NHTSA sends Tesla massive data request as it investigates Autopilot recall

DECEMBER 13: A Tesla dealership is seen on December 13, 2023 in Austin, Texas. Tesla is recalling nearly all vehicles sold in the US after a near two-year investigation by the National Highway Traffic Safety Administration found a defect in the Autopilot system.

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The federal government has given Tesla quite the homework assignment. The electric automaker has until July 1 to reply to a massive data request from the National Highway Traffic Safety Administration, which is investigating the efficacy of Tesla’s massive Autopilot recall, following at least 20 crashes post-recall.

Tesla decided to recall more than 2 million cars in the US—almost every vehicle it has ever sold here—in December 2023, following an engineering analysis by NHTSA that found the automaker’s Autopilot driver assistance feature had inadequate driver monitoring and that Autopilot was too easily misused.

Last month, we discovered that NHTSA is not happy with the Autopilot recall. Now, the agency has made public the letter it sent Tesla this week, demanding a whole lot of answers by July 1.

What did Tesla fix?

Tesla made five specific fixes in the December recall. It added a “single-pull activation option” to engage Autopilot, which is meant to disable the adaptive cruise control and lane-keeping functions if the steering wheel is inadvertently moved enough to override the system. It also made the system use stricter driver monitoring standards “when approaching traffic controls off-highway” to try to prevent drivers from using Autopilot on surface streets.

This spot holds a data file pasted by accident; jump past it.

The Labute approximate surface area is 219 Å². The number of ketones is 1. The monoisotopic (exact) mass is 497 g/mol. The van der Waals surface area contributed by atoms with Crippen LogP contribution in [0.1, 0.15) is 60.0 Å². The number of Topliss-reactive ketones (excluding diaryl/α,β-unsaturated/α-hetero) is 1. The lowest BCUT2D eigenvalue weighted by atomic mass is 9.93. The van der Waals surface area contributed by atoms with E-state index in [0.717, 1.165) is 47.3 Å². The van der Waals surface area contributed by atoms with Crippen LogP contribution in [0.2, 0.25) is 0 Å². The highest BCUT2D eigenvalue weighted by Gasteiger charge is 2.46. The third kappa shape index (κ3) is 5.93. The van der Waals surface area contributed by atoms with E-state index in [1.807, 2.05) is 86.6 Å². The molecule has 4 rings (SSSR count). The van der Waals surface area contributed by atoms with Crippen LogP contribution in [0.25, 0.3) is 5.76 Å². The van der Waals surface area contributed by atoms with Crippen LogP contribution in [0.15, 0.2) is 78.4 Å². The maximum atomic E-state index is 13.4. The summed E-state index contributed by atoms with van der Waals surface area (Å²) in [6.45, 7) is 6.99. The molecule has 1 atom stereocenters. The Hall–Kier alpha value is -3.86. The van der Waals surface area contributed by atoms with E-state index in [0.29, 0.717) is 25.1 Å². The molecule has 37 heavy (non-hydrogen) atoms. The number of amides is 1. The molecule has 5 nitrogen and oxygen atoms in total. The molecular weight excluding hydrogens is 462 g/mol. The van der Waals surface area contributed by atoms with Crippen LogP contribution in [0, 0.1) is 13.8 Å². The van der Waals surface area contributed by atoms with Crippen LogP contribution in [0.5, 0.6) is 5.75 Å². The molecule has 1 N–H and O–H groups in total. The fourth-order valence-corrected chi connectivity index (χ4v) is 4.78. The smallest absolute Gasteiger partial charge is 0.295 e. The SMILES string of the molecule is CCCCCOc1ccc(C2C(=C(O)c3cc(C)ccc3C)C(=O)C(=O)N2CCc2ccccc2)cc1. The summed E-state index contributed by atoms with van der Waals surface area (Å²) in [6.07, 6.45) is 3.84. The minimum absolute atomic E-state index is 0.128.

Tesla also increased driver monitoring for a short while after Autopilot is engaged. It introduced one-week suspensions from enabling the system “for drivers who receive three or five forced Autopilot disengagements (depending on cabin camera availability).” Finally, it enlarged the warning alerts shown to the driver on the infotainment system.

But NHTSA says it knows of at least 20 crashes involving Tesla Autopilot that fall into three different categories. It says there have been nine cases of a Tesla having a frontal collision with another vehicle, object, or person, for which there was time for an alert driver to have avoided the crash. Another six crashes occurred when Teslas operating under Autopilot lost control and spun out or understeered into something in a low-grip environment. And five more crashes occurred when the driver inadvertently canceled the steering component of Autopilot without disengaging the adaptive cruise control.

NHTSA also says it tested the post-recall system at its Vehicle Research and Test Center in Ohio and that it “was unable to identify a difference in the initiation of the driver warning cascade between pre-remedy and post-remedy (camera obscured) conditions,” referring to the supposedly stronger driver monitoring.

NHTSA also notes that the first of Tesla’s five fixes was not a default setting, and Tesla owners “must navigate to a menu and enable the feature,” which they can disable again if they want.

The agency also points out that Tesla has pushed out updates to its cars that are meant to reduce hydroplaning crashes and high-speed captive lane turn collisions that were separate from the recall fix.

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